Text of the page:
The Transfer of Leadership
STUDENT SUMMARIES OF SICHOT OF THE ROSHEI YESHIVA
SICHA OF HARAV
YEHUDA AMITAL ZTL
The Transfer of Leadership
Adapted by Tomer Mevorach
"You are all standing today before the Lord your God " (Devarim 29:9). Rashi (29:12) writes:
"A different interpretation: 'You are all standing (nitzavim)' because Bnei Yisrael were parting from one leader (Moshe) and taking on another (Yehoshua); therefore he made them stand ceremoniously, in order to exhort them. Yehoshua did the same thing, and likewise Shemuel, who said 'Stand and I shall judge you' (I Shemuel 12:7) when they parted from his leadership and entered the leadership of Shaul."
The source for Rashi's interpretation here is to be found in the Midrash Tanchuma (Nitzavim 1), but Rashi changes the language of the midrash in two ways. The midrash reads as follows:
different interpretation: Why did Moshe make them stand ceremoniously? Because
they were passing from one approach (daat) to another: from the approach
of Moshe to the approach of Yehoshua, and [later on] from the approach of
Yehoshua to the approach of the Elders. Yehoshua likewise made them stand
ceremoniously, as it is written, 'And Yehoshua gathered all the elders of
The midrash talks about the differences between the approach or way of thinking of different leaders, while Rashi emphasizes the actual transition from one leader to another. Also, Rashi adds the comment, "in order to exhort them."
Why the need for exhortation? Perhaps this was necessary because the nation would now need to follow a new leader, to whom they were not yet accustomed. Obviously there were significant differences between Moshe and Yehoshua, but Rashi blurs these differences; the midrash, in contrast, emphasizes the different styles or ways of thinking that characterize each of them. There is no real contradiction between these two interpretations: after all, Rashi accepts the explanation of the midrash concerning the difference between the leaders. According to his understanding, however, the leaders ultimately walk the same path despite their differences in approach. In terms of personality, Moshe is certainly different from Yehoshua, but in terms of their leadership there is continuity rather than a break.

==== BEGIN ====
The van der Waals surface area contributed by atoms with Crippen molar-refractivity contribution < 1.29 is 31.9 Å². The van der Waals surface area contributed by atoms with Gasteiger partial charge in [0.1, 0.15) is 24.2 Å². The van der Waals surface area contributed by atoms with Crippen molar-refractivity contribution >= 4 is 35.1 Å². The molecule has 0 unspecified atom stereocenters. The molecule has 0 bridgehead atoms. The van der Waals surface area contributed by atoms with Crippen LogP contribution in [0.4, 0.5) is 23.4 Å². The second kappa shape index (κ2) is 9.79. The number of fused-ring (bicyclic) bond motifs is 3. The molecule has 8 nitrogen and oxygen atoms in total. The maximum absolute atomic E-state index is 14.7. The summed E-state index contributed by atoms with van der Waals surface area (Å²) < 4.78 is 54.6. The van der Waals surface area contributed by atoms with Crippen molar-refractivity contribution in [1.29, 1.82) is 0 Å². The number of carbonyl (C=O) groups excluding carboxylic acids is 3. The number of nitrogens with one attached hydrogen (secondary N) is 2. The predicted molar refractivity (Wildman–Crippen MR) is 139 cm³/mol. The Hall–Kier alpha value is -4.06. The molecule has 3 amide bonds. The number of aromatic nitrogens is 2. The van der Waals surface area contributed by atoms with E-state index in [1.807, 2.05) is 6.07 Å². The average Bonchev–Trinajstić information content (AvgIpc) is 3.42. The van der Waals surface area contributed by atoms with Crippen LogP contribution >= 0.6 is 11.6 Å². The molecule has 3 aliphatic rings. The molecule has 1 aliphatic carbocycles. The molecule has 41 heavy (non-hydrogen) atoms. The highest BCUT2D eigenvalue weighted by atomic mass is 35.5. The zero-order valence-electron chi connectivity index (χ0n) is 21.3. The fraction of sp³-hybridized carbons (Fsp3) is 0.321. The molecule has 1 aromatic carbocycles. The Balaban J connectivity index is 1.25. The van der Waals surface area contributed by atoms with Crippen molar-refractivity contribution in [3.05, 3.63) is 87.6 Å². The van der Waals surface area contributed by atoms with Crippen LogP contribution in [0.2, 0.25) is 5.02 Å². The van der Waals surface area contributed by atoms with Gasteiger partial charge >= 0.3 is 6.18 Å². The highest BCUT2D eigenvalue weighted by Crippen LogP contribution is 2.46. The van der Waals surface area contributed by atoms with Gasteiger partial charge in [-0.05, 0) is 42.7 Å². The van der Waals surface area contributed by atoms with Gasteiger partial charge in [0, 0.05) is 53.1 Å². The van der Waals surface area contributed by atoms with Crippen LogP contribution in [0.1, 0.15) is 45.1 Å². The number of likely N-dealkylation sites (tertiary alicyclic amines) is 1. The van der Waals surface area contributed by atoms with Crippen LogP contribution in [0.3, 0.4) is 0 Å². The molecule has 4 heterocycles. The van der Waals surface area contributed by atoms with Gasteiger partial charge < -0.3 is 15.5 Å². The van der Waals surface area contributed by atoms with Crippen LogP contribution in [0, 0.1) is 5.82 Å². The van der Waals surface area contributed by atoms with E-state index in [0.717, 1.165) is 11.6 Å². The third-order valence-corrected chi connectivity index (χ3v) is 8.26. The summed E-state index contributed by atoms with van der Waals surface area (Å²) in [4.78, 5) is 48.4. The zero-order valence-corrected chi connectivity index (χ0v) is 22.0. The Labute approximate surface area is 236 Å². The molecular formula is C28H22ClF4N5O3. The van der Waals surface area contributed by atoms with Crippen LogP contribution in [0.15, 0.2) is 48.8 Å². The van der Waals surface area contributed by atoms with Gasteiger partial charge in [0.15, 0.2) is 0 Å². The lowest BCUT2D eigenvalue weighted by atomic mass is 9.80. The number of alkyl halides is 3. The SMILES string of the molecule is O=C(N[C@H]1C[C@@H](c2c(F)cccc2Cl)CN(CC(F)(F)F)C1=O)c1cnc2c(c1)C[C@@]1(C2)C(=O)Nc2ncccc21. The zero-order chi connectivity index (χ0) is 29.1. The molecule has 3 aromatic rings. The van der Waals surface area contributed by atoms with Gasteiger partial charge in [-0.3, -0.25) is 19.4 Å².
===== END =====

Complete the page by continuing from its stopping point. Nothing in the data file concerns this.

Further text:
As we read this parasha, our yeshiva, too, is about
to undergo a change in leadership. After Sukkot , Rav Mosheh
We chose to go about the process in this way in
order to avoid an unfortunate phenomenon in the yeshiva world whereby after a
Rosh Yeshiva retires, the yeshiva is split, and sometimes even closed down,
because Roshei Yeshiva have not designated their successors and the
students are left in confusion. I am happy to say that not only did we accept
the committee's recommendations, but we are implementing them: three years ago
I am not leaving the yeshiva; I am only leaving the
post of Rosh Yeshiva. I believe, and our yeshiva has always
believed, that the primary expression of the role of Rosh Yeshiva
is delivering a weekly shiur klali (a talmudic lecture to the
entire student body). There exist yeshivot in which the Rosh
Yeshiva is not capable of giving a shiur klali; in our case,
thank God, even among the regular faculty there are many who are capable of it.
After Sukkot I will cease delivering the shiur klali and Rav
In past years the yeshiva has grown, undergoing many changes, with the final word in the hands of the Roshei Yeshiva. The decision-makers at our yeshiva, thank God, are not all kinds of interested parties and machers. The decision-makers are the Roshei Yeshiva, whose role as stated is to concern themselves with the students, and to serve them.
I have served alongside
The yeshiva continues to develop. Upon becoming
(This sicha was delivered in Elul 5768 .)